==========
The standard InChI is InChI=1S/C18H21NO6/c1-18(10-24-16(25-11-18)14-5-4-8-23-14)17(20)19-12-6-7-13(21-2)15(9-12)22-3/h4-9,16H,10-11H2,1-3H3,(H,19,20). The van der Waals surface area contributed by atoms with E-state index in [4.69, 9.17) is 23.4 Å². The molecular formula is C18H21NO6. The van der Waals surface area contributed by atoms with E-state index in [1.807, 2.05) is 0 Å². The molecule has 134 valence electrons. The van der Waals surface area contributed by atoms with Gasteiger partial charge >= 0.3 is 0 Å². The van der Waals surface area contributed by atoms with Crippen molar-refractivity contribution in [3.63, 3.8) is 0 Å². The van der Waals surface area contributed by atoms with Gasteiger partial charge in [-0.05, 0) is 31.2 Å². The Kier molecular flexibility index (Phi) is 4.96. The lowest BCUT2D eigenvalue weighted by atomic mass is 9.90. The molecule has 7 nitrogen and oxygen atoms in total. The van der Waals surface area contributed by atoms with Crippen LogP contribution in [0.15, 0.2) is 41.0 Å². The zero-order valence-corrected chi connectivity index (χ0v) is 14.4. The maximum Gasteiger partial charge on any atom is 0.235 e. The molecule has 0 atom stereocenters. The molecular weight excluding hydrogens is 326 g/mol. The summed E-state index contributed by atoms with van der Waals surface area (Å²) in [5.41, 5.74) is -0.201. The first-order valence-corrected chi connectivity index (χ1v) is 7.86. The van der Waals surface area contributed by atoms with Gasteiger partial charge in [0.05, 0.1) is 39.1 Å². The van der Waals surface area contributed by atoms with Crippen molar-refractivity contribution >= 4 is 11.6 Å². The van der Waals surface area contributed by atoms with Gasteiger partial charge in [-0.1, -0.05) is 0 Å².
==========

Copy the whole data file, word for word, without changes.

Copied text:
The standard InChI is InChI=1S/C18H21NO6/c1-18(10-24-16(25-11-18)14-5-4-8-23-14)17(20)19-12-6-7-13(21-2)15(9-12)22-3/h4-9,16H,10-11H2,1-3H3,(H,19,20). The van der Waals surface area contributed by atoms with E-state index in [4.69, 9.17) is 23.4 Å². The molecular formula is C18H21NO6. The van der Waals surface area contributed by atoms with E-state index in [1.807, 2.05) is 0 Å². The molecule has 134 valence electrons. The van der Waals surface area contributed by atoms with Gasteiger partial charge >= 0.3 is 0 Å². The van der Waals surface area contributed by atoms with Crippen molar-refractivity contribution in [3.63, 3.8) is 0 Å². The van der Waals surface area contributed by atoms with Gasteiger partial charge in [-0.05, 0) is 31.2 Å². The Kier molecular flexibility index (Phi) is 4.96. The lowest BCUT2D eigenvalue weighted by atomic mass is 9.90. The molecule has 7 nitrogen and oxygen atoms in total. The van der Waals surface area contributed by atoms with Crippen LogP contribution in [0.15, 0.2) is 41.0 Å². The zero-order valence-corrected chi connectivity index (χ0v) is 14.4. The maximum Gasteiger partial charge on any atom is 0.235 e. The molecule has 0 atom stereocenters. The molecular weight excluding hydrogens is 326 g/mol. The summed E-state index contributed by atoms with van der Waals surface area (Å²) in [5.41, 5.74) is -0.201. The first-order valence-corrected chi connectivity index (χ1v) is 7.86. The van der Waals surface area contributed by atoms with Gasteiger partial charge in [0.05, 0.1) is 39.1 Å². The van der Waals surface area contributed by atoms with Crippen molar-refractivity contribution >= 4 is 11.6 Å². The van der Waals surface area contributed by atoms with Gasteiger partial charge in [-0.1, -0.05) is 0 Å².